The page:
Immunization Community Based Outreach Program (CBO)

State: PA Type: Model Practice Year: 2007

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The Immunization Community Based Outreach (CBO) program targets children, aged 10-24 months, who are behind for recommended immunizations according to the Philadelphia KIDS Immunization Registry. The Immunization CBO Program works to ensure that preschool children in Philadelphia are properly immunized against the following vaccine-preventable diseases: measles, mumps, rubella, diphtheria, tetanus, pertussis, polio, haemophilus influenza type b, hepatitis B, hepatitis A, rotavirus, pneumococcal infections, and varicella so as to prevent outbreaks of these diseases.

The goal of the CBO Program is to protect the children of Philadelphia from vaccine preventable diseases by ensuring high immunization coverage levels citywide. Philadelphia Department of Public Health (PDPH) is able to track immunization coverage levels at the city, neighborhood, provider, and child level by the evaluating data maintained in the KIDS Immunization Registry. The CBO Program works to ensure all children have complete immunization records in KIDS Immunization Registry and targets those who are not up to date with age appropriate immunizations for education and outreach services. Outreach workers deliver key immunization education messages to families in the city of Philadelphia and provide assistance in helping parents get their children into the doctor's office for immunizations.

Through community health educators, the CBO Program delivers important health education information and services to parents and guardians in the city of Philadelphia. This program has helped the city of Philadelphia increase immunization coverage levels for preschool children from a low of 46 percent coverage among children 19-35 months for the 4:3:1:3 series (Four or more doses of DTP, three or more doses of poliovirus vaccine, one or more doses of any measles containing vaccine, and three or more doses of Hib) in 1992 to 80 percent coverage in 2005. The CBO Program has and will continue to help Philadelphia maintain immunization coverage levels above the national average.

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Philadelphia Department of Public Health
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Immunization Community Based Outreach Program (CBO)
The Immunization Community Based Outreach (CBO) program targets children, aged 10-24 months, who are behind for recommended immunizations according to the Philadelphia KIDS Immunization Registry. The Immunization CBO Program works to ensure that preschool children in Philadelphia are properly immunized against the following vaccine-preventable diseases: measles, mumps, rubella, diphtheria, tetanus, pertussis, polio, haemophilus influenza type b, hepatitis B, hepatitis A, rotavirus, pneumococcal infections, and varicella so as to prevent outbreaks of these diseases. The goal of the CBO Program is to protect the children of Philadelphia from vaccine preventable diseases by ensuring high immunization coverage levels citywide. Philadelphia Department of Public Health (PDPH) is able to track immunization coverage levels at the city, neighborhood, provider, and child level by the evaluating data maintained in the KIDS Immunization Registry. The CBO Program works to ensure all children have complete immunization records in KIDS Immunization Registry and targets those who are not up to date with age appropriate immunizations for education and outreach services. Outreach workers deliver key immunization education messages to families in the city of Philadelphia and provide assistance in helping parents get their children into the doctor's office for immunizations. Through community health educators, the CBO Program delivers important health education information and services to parents and guardians in the city of Philadelphia. This program has helped the city of Philadelphia increase immunization coverage levels for preschool children from a low of 46 percent coverage among children 19-35 months for the 4:3:1:3 series (Four or more doses of DTP, three or more doses of poliovirus vaccine, one or more doses of any measles containing vaccine, and three or more doses of Hib) in 1992 to 80 percent coverage in 2005. The CBO Program has and will continue to help Philadelphia maintain immunization coverage levels above the national average.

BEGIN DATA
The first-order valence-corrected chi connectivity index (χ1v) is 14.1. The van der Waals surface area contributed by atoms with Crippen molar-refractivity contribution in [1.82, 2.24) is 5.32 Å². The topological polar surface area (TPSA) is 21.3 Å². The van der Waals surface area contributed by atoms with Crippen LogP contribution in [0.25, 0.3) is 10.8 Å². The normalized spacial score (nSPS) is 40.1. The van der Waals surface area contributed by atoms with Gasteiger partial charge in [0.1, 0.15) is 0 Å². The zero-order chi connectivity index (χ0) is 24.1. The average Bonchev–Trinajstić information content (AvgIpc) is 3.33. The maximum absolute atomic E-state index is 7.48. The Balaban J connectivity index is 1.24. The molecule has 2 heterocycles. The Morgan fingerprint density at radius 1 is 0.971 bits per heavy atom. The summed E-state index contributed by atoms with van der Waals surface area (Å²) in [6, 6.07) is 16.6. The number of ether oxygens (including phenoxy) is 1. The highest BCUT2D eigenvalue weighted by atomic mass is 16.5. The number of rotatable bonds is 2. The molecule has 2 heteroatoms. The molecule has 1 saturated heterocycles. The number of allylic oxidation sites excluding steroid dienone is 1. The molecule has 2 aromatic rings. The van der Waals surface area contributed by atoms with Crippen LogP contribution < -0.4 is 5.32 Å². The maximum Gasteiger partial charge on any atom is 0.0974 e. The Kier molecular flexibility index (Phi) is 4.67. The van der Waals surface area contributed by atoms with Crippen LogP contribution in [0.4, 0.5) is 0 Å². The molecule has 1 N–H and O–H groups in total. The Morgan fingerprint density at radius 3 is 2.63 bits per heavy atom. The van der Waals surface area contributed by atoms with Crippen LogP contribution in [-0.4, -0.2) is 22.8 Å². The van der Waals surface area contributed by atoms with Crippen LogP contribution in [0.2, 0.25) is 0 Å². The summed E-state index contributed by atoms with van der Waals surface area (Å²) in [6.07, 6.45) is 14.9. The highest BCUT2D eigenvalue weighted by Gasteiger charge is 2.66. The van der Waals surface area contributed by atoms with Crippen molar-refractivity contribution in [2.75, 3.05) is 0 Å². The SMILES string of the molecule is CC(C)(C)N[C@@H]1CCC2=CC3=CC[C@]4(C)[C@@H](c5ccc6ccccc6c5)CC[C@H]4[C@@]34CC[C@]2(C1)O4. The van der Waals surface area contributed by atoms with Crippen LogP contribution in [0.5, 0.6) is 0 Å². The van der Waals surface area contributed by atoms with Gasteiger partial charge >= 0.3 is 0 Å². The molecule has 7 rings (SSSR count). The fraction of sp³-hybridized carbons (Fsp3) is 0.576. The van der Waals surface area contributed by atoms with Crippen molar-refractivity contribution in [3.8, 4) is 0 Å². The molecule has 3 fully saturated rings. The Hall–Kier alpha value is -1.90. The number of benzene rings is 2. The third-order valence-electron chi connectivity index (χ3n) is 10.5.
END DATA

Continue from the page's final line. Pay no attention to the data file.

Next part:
Low immunization coverage levels leave populations susceptible to vaccine preventable diseases as evidenced by the 1990 measles outbreak in Philadelphia. Beginning in October 1990, a large measles outbreak involving predominantly unvaccinated preschool age children occurred in Philadelphia. Between October 1990 and March 1991, there were 9 measles-associated deaths and a total of 1500 confirmed measles cases. Outbreaks such as this are reminders of the importance of vaccinating infants and young children; when public health officials and systems are working and outbreaks don't occur, it is easy for parents to forget about the importance of immunizations. The CBO Program is a vehicle through which the PDPH can continue to remind parents about the importance of immunizations and work with them to get their children up to date for immunizations. Moreover, the CBO Program ensures that PDPH is aware of community responses to immunizations and can prevent clusters of unvaccinated children. The CBO Program builds upon the principles of infectious disease case investigation, social work case management, as well as the fundamentals of immunization reminder-recall programs. The CBO Program relies heavily on the Immunization Program's KIDS Immunization Registry. The Philadelphia KIDS Immunization Registry is a computerized database, containing immunization information for all children living in Philadelphia. The KIDS Registry has been collecting immunization data since 1994 and provider practices are required by Philadelphia Health Code §6-210 to report all ACIP/AAP recommended immunizations administered to children under the age of seven. The registry serves as a repository for the immunization data that are reported, and automatically calculates each child’s up-to-date status, including series completion and next due dates, based on the immunizations contained in the registry. Algorithms programmed into the registry also enable outreach staff to target specific age cohorts missing specific vaccines for outreach and assign them to the correct outreach organization based upon the patient's address.